In ATL, attending meetings of the Near East Archaeological Society. Two of the eight sessions I attended today were on biblical Gezer. A great deal of archaeological work has been done here for the past several seasons, including the ancient tunnel/water system, with more yet scheduled.

There are several Old Testament references to this site. It was one of the cities King Solomon fortified:

Now this is the account of the forced labor which King Solomon levied to build the house of the LORD, his own house, the Millo, the wall of Jerusalem, Hazor, Megiddo, and Gezer. 16 For Pharaoh king of Egypt had gone up and captured Gezer and burned it with fire, and killed the Canaanites who lived in the city, and had given it as a dowry to his daughter, Solomon’s wife. 17 So Solomon rebuilt Gezer and the lower Beth-horon 18 and Baalath and Tamar in the wilderness, in the land of Judah, 19 and all the storage cities which Solomon had, even the cities for his chariots and the cities for his horsemen, and all that it pleased Solomon to build in Jerusalem, in Lebanon, and in all the land under his rule. (1 Kings 9:15-19).

Our photo here shows the standing stones at the high place at Gezer.

Standing Stones at Gezer. Photo by Leon Mauldin.

Standing Stones at Gezer. Photo by Leon Mauldin.

Gezer guarded the entrance into the Shephelah region. It is located approximately thirty kilometers northwest of Jerusalem. Gezer was strategically situated at the junction of the Via Maris, the international coastal highway, and the highway connecting it with Jerusalem through the valley of Ajalon.

I have several previous posts with photos & info here, here, here, here, and here.

Hint: pronounce Gezer with “short” e, not GEEzer (def.: old man).


Damascus Gate in Jerusalem

November 10, 2015

It is fascinating to view the gates of Old Jerusalem!

The Damascus Gate is located on the north side of Jerusalem, so named because this would be the direction going out of Jerusalem to Damascus, ca. 150 miles NNW. The Jews call this gate the Shechem Gate, and the Arabs call it Bab el-Amud.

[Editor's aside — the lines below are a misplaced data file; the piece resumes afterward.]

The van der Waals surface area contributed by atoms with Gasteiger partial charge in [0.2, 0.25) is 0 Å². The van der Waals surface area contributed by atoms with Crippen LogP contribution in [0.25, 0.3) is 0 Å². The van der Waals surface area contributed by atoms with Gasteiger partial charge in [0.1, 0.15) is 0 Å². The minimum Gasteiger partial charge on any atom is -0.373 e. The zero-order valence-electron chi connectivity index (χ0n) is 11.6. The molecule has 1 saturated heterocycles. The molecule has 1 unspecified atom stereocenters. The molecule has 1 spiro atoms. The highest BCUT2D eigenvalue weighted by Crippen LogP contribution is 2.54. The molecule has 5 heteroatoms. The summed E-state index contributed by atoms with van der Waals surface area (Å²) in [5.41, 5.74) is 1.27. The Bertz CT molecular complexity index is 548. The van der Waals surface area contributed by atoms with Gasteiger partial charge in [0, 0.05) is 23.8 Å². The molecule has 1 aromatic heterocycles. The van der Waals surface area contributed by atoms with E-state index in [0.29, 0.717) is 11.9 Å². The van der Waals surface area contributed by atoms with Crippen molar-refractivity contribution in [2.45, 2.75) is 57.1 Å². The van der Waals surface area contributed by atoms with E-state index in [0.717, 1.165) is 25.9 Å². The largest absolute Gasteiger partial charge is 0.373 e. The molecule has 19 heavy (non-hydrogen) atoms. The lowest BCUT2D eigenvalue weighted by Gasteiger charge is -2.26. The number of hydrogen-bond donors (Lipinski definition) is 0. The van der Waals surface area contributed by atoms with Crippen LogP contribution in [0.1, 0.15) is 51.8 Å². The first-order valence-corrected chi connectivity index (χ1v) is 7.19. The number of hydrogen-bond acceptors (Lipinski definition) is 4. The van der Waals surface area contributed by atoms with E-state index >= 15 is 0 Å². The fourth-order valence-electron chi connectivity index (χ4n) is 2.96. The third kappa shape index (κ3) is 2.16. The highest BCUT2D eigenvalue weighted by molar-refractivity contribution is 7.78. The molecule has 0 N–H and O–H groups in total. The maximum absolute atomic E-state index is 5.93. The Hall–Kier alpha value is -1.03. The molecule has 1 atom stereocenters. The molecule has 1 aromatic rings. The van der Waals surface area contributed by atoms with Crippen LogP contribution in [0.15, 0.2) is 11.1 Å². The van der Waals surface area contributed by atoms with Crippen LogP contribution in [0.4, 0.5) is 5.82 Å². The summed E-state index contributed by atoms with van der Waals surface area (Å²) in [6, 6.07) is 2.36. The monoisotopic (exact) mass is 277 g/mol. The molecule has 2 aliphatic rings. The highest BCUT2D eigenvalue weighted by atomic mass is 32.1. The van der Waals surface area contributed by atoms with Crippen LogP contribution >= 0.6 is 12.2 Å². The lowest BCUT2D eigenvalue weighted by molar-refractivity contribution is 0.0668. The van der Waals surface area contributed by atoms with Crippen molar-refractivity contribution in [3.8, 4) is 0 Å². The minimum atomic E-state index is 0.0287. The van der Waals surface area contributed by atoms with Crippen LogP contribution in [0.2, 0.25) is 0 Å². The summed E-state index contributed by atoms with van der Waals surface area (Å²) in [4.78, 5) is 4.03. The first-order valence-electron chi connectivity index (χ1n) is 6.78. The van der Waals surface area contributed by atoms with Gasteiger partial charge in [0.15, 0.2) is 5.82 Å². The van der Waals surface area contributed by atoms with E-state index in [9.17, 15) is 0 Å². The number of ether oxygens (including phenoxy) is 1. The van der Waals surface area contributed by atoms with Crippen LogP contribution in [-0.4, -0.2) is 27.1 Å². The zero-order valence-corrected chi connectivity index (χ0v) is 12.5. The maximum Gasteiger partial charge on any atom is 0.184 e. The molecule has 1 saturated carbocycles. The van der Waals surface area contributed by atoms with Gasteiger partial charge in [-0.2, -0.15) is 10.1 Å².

Damascus Gate Jerusalem. North entrance. Photo by Leon Mauldin.

Damascus Gate Jerusalem. North entrance. Photo by Leon Mauldin.

This entrance gate

along the present north wall dramatically accents the spot that has been the main north entrance to Jerusalem for almost two millennia. R. W. Hamilton’s sounding here in 1937 and Basil Hennessey’s excavations in the 1960s; have revealed, below the modern entrance, layer upon layer of earlier gateways, reaching back through Arab, Crusader and Byzantine constructions to Roman Age foundations. The earliest certain construction here dates to Aelia Capitolina, the second to fourth-century C.E. city of Hadrian, but both Hamilton and Hennessey felt they found evidence that Hadrian’s gateway was built on foundations that went back to the Second Temple period. BAS Biblical World in Pictures. (2003).

Hadrian had built a triple-arched gateway to serve as entrance here. The eastern arch is well-preserved.

Hadrian Gate, eastern arch. ca. AD 135. North wall, Jerusalem. Photo by Leon Mauldin.

Hadrian Gate, eastern arch. ca. AD 135. North wall, Jerusalem. Photo by Leon Mauldin.

The Latin inscription above the keystone of the arch says, “…according to the decurians [the city council] of Col[onia] Ael[ia] Cap[itolina],” Hadrian’s designation for Jerusalem.

Click images for larger view.